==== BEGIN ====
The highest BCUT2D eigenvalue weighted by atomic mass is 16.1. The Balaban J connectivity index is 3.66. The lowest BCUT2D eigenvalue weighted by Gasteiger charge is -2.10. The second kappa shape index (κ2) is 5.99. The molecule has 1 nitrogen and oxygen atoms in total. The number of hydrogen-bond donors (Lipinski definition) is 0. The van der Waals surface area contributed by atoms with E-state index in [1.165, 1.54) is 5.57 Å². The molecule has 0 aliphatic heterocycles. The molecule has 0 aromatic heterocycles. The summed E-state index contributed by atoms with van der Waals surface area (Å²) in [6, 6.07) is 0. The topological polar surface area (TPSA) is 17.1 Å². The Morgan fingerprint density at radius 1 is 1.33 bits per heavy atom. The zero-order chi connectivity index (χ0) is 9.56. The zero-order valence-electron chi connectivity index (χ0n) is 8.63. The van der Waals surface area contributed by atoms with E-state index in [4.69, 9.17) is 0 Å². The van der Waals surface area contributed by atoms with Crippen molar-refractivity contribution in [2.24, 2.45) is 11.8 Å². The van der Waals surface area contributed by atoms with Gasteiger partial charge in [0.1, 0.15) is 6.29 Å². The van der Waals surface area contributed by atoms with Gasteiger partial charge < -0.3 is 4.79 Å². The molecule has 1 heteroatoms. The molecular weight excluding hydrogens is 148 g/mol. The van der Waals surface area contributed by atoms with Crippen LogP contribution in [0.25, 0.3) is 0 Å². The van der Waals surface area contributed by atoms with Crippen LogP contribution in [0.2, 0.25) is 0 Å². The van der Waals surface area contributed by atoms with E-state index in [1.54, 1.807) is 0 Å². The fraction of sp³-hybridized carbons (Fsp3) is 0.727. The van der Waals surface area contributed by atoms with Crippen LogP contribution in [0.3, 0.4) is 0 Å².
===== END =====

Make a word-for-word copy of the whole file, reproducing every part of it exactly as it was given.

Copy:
The highest BCUT2D eigenvalue weighted by atomic mass is 16.1. The Balaban J connectivity index is 3.66. The lowest BCUT2D eigenvalue weighted by Gasteiger charge is -2.10. The second kappa shape index (κ2) is 5.99. The molecule has 1 nitrogen and oxygen atoms in total. The number of hydrogen-bond donors (Lipinski definition) is 0. The van der Waals surface area contributed by atoms with E-state index in [1.165, 1.54) is 5.57 Å². The molecule has 0 aliphatic heterocycles. The molecule has 0 aromatic heterocycles. The summed E-state index contributed by atoms with van der Waals surface area (Å²) in [6, 6.07) is 0. The topological polar surface area (TPSA) is 17.1 Å². The Morgan fingerprint density at radius 1 is 1.33 bits per heavy atom. The zero-order chi connectivity index (χ0) is 9.56. The zero-order valence-electron chi connectivity index (χ0n) is 8.63. The van der Waals surface area contributed by atoms with E-state index in [4.69, 9.17) is 0 Å². The van der Waals surface area contributed by atoms with Crippen molar-refractivity contribution in [2.24, 2.45) is 11.8 Å². The van der Waals surface area contributed by atoms with Gasteiger partial charge in [0.1, 0.15) is 6.29 Å². The van der Waals surface area contributed by atoms with Gasteiger partial charge < -0.3 is 4.79 Å². The molecule has 1 heteroatoms. The molecular weight excluding hydrogens is 148 g/mol. The van der Waals surface area contributed by atoms with Crippen LogP contribution in [0.25, 0.3) is 0 Å². The van der Waals surface area contributed by atoms with Crippen LogP contribution in [0.2, 0.25) is 0 Å². The van der Waals surface area contributed by atoms with E-state index in [1.54, 1.807) is 0 Å². The fraction of sp³-hybridized carbons (Fsp3) is 0.727. The van der Waals surface area contributed by atoms with Crippen LogP contribution in [0.3, 0.4) is 0 Å².